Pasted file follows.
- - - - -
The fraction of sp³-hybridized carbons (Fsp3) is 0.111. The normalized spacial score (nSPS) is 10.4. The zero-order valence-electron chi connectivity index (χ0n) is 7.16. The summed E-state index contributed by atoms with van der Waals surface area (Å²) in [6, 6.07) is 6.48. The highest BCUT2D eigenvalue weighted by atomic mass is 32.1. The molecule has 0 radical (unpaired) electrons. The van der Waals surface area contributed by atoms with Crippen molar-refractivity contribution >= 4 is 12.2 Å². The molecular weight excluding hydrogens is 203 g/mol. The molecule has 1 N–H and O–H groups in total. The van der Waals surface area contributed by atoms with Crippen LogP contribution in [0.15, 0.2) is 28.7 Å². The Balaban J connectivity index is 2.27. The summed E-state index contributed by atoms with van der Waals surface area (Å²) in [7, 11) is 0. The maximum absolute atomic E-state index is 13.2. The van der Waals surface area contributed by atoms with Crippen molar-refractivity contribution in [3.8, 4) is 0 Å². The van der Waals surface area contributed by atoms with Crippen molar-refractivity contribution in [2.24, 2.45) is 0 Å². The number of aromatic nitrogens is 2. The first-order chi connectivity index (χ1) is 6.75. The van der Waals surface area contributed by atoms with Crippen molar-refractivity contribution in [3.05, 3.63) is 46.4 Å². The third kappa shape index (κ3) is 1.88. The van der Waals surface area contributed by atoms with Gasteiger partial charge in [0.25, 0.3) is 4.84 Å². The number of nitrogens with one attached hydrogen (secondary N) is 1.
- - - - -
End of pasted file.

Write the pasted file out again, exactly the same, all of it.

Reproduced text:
The fraction of sp³-hybridized carbons (Fsp3) is 0.111. The normalized spacial score (nSPS) is 10.4. The zero-order valence-electron chi connectivity index (χ0n) is 7.16. The summed E-state index contributed by atoms with van der Waals surface area (Å²) in [6, 6.07) is 6.48. The highest BCUT2D eigenvalue weighted by atomic mass is 32.1. The molecule has 0 radical (unpaired) electrons. The van der Waals surface area contributed by atoms with Crippen molar-refractivity contribution >= 4 is 12.2 Å². The molecular weight excluding hydrogens is 203 g/mol. The molecule has 1 N–H and O–H groups in total. The van der Waals surface area contributed by atoms with Crippen LogP contribution in [0.15, 0.2) is 28.7 Å². The Balaban J connectivity index is 2.27. The summed E-state index contributed by atoms with van der Waals surface area (Å²) in [7, 11) is 0. The maximum absolute atomic E-state index is 13.2. The van der Waals surface area contributed by atoms with Crippen molar-refractivity contribution in [3.8, 4) is 0 Å². The van der Waals surface area contributed by atoms with Crippen molar-refractivity contribution in [2.24, 2.45) is 0 Å². The number of aromatic nitrogens is 2. The first-order chi connectivity index (χ1) is 6.75. The van der Waals surface area contributed by atoms with Crippen molar-refractivity contribution in [3.05, 3.63) is 46.4 Å². The third kappa shape index (κ3) is 1.88. The van der Waals surface area contributed by atoms with Gasteiger partial charge in [0.25, 0.3) is 4.84 Å². The number of nitrogens with one attached hydrogen (secondary N) is 1.